Meanwhile, the Botswana Network on Law HIV AIDS has said in light of the new requirements, “it is recommended that the instrument be revoked. This is due to the fact that as raised above, the Covid-19 PCR test is the strongest means to detect whether an individual has the virus or not, which is the best way to prevent the introduction of the virus into Botswana. Conversely, though one may be fully vaccinated, this does not mean that the individual is not a carrier of Covid-19.
In this way, a fully vaccinated individual may bring the virus into the country unknowingly due to the fact they would not have tested for Covid-19. Returning to the status quo would be the least intrusive means of preventing the introduction of the Covid-19 virus and would be the most reasonable restriction to the right to movement, allowing individuals to retain their autonomy to make their decision in relation to the vaccine, bearing in mind possible underlying health conditions”.
The Director General of the Directorate on Corruption and Economic Crime (DCEC) Tymon Katholo has revealed why he took a decision to engage private lawyers against the State. The DCEC boss engaged Monthe and Marumo Attorneys in his application to interdict the Directorate of Intelligence and Security (DIS) from accessing files and dockets in the custody of the corruption busting agency.
In his affidavit, Katholo says that by virtue of my appointment as the Director General of the DCEC, he is obliged to defend the administration and operational activities of the DCEC. He added that, “I have however been advised about a provision in the State Proceedings Act which grants the authority of public institution to undertake legal proceedings to the Attorney General.” Katholo contends that the provision is not absolute and the High Court may in the exercise of its original jurisdiction permit such, like in this circumstance authorise such proceedings to be instituted by the DCEC or its Director General.
Botswana Democratic Party (BDP) has gone through transformation over the years, with new faces coming and going, but some figures have become part and parcel of the furniture at Tsholetsa House. From founding in 1962, BDP has seen five leaders changing the baton during the party’s 60 years of existence. The party has successfully contested 12 general elections, albeit the outcome of the last polls were disputed in court.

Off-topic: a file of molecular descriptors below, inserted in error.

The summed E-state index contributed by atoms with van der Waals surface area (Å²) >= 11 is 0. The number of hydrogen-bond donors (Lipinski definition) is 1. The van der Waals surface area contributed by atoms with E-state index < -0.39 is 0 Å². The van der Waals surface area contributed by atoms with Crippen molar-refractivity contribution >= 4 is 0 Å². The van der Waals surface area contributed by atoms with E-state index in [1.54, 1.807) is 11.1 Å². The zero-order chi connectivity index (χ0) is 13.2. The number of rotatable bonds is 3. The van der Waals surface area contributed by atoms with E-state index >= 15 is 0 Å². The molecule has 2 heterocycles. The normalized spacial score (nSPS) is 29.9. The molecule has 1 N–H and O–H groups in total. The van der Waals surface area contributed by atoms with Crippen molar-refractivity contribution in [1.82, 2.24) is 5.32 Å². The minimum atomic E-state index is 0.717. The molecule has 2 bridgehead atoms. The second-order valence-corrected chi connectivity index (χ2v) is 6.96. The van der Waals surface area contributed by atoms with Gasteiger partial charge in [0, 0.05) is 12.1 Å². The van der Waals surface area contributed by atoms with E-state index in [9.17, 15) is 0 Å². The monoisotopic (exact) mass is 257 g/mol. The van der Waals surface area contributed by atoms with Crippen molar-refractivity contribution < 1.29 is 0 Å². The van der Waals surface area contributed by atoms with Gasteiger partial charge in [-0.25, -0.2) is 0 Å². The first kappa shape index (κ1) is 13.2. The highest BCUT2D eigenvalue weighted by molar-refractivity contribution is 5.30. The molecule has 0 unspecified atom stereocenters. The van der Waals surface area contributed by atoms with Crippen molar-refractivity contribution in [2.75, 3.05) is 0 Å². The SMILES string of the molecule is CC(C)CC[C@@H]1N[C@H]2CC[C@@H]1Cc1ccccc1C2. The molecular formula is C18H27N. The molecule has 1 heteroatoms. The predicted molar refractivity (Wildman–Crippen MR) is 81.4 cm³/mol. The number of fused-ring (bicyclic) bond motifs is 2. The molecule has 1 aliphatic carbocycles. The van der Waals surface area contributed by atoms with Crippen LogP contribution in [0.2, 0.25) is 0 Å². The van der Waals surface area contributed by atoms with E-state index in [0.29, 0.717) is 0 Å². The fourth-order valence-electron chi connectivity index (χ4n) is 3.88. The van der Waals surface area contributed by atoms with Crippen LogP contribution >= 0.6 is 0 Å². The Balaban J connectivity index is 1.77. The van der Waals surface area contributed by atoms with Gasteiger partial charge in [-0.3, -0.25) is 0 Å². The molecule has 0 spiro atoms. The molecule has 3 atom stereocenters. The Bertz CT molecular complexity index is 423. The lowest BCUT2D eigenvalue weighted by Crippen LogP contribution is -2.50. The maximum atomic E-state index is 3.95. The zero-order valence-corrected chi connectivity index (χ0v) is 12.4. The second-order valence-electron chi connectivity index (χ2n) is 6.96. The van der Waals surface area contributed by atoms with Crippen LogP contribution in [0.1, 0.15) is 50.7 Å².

While party splits were not synonymous with the BDP for the better part of its existence, the party suffered two splits in the last 12 years; the first in 2010 when a Barataphathi faction broke ranks to found the now defunct Botswana Movement for Democracy (BMD). The Barataphathi faction was in the main protesting the ill-treatment of then recently elected party secretary general, Gomolemo Motswaledi, who had been suspended ostensibly for challenging the authority of then president, Ian Khama.
Mr Abdoola has known Mr. Uzair Razi for many years from the time he was a young boy. Uzair’s father, Mr Razi Ahmed, was the head of BCCI Bank in Botswana and “a very good man,” his close associates say.
Uzair and his wife went to settle in Dubai, the latter’s birthplace. He stayed in touch and was working for a real estate company owned by Mr. Sameer Lakhani. “Our understanding is that Uzair approached Mr. Abdoola to utilize their services for any property-related interests in Dubai. He did some work for Mr.Abdoola and others in the Botswana business community,” narrates a friend of Mr Abdoola.